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Cuomo maintains comfortable lead over Molinaro heading into Election Day even as race has tightened considerably

NY Daily News: November 4, 2018

Cuomo now leads Molinaro 49% to 36% among likely voters, with three minor-party candidates totaling 7%, according to the Siena College poll released Sunday morning. Another 7% remain undecided....

Libertarian candidate Larry Sharpe has 3% of the vote, while Green Party candidate Howie Hawkins and former Syracuse Mayor Stephanie Miner of the newly created Save America Movement party each have 2%, the poll found.

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Editorial: New York's Next Governor

Albany Times Union: November 4, 2018

Howie Hawkins, a shipping company line worker from Syracuse, is making his third bid for governor on the Green Party line. He chides Gov. Andrew Cuomo for failing to clean up corruption, and favors replacing the Excelsior Scholarship with a true free-tuition program, implementing a single-payer health care in the state, and committing to a 100 percent clean energy plan by 2030.

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Final push for votes in NY Gubernatorial race

WHAM-TV (Sinclair: ABC, Fox, CW): November 3, 2018

Gov. Andrew Cuomo and challengers Marc Molinaro and Howie Hawkins were in Western New York to rally their supporters Saturday. (WHAM photo)

Green Party candidate Howie Hawkins said he's the right pick to combat poverty in the state.

“What I want to do is restore taxation on the rich, have the state pay for its own funded mandates, and restore the revenue sharing they used to provide, so we can cut local property taxes and provide better services that are local,” said Hawkins.

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An equitable economy requires a socialist economy of public enterprises and cooperatives

News Growl: November 3, 2018

Howie Hawkins advocates equitable economy

Howie Hawkins, Green Party candidate for Governor of New York, is appearing at three locations around the state today to talk about his vision for ending inequality in New York. His speech advocating for an equitable economy, first given in Syracuse this morning, is reprinted with his permission.

By Howie Hawkins

The mounting climate crisis is an existential threat that should concern us all. But millions of working-class New Yorkers are in crisis every day struggling to pay their bills and stay in their homes.

New York is the most unequal state in the nation. The top 1% took home 12% of all income in 1980. By 2015, the top 1% took home 33% of all income in the state and 41% of all income in the New York City.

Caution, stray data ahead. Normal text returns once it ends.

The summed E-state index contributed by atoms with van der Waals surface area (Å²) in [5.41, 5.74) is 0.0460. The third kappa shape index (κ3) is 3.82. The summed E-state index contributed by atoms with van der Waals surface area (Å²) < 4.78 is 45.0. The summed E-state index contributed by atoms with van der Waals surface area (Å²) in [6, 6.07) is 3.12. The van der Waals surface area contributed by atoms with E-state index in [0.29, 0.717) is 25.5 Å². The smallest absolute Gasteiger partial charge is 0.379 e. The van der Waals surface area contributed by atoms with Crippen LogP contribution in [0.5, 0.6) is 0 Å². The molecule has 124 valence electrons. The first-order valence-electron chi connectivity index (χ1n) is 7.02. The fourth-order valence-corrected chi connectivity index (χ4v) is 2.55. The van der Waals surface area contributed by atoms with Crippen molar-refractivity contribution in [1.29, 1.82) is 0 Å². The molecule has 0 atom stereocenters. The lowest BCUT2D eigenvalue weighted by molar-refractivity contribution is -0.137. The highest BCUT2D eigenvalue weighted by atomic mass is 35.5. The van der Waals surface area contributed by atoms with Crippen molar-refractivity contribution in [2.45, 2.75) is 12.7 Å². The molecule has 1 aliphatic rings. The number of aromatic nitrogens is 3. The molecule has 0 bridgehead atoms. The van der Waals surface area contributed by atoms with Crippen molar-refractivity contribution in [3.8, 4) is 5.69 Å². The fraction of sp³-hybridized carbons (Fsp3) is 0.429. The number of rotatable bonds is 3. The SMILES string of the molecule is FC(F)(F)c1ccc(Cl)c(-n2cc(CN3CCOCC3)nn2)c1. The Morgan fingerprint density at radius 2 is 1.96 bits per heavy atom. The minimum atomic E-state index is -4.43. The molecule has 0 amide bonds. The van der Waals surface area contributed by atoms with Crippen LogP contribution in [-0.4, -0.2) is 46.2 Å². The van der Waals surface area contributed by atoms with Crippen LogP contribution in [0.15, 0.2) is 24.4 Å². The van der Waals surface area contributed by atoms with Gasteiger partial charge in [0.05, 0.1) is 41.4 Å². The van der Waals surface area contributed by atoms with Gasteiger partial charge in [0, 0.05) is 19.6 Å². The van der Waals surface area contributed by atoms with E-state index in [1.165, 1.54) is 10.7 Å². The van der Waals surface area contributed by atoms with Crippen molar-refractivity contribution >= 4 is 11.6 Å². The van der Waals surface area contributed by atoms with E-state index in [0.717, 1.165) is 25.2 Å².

Meanwhile, over these same four decades, inflation-adjusted wages declined while rent, property taxes, health dare, day care, and college costs increased far faster than the general rate of inflation. It’s a crisis right now for working people in New York.

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Hawkins Calls for Worker Cooperatives and Public Enterprises to Reduce Income Inequality

For immediate release: November 3, 2018

Howie Hawkins, the Green candidate for Governor, said today that to reverse the growing inequality in New York, state policy needs to promote worker cooperatives and public enterprises that distribute income more equitably than capitalist firms.

The share of income going to the top 1% of the state has grown from 12% in 1980 to 33% in 2015. New York has the highest income inequality of any state in the nation.

A new study out this week from the think tank Third Way found that about two-thirds of the jobs in New York’s metropolitan regions don’t pay enough to support what is commonly considered a middle-class lifestyle.

Hawkins has called for public state bank with a division devoted to planning, financing, and advising worker cooperatives. He has also called for public enterprise in the fields of electric power and broadband. He wants to expand public housing in order to increase the supply of affordable housing and reduce rents in the broader market.

Though he has called for more progressive taxation, he said, “Tax and transfer programs can only partially mitigate income inequality. The purpose of taxation is to finance public services and infrastructure. If we really want to reduce economic inequality, we need a fairer distribution in the first place at work.”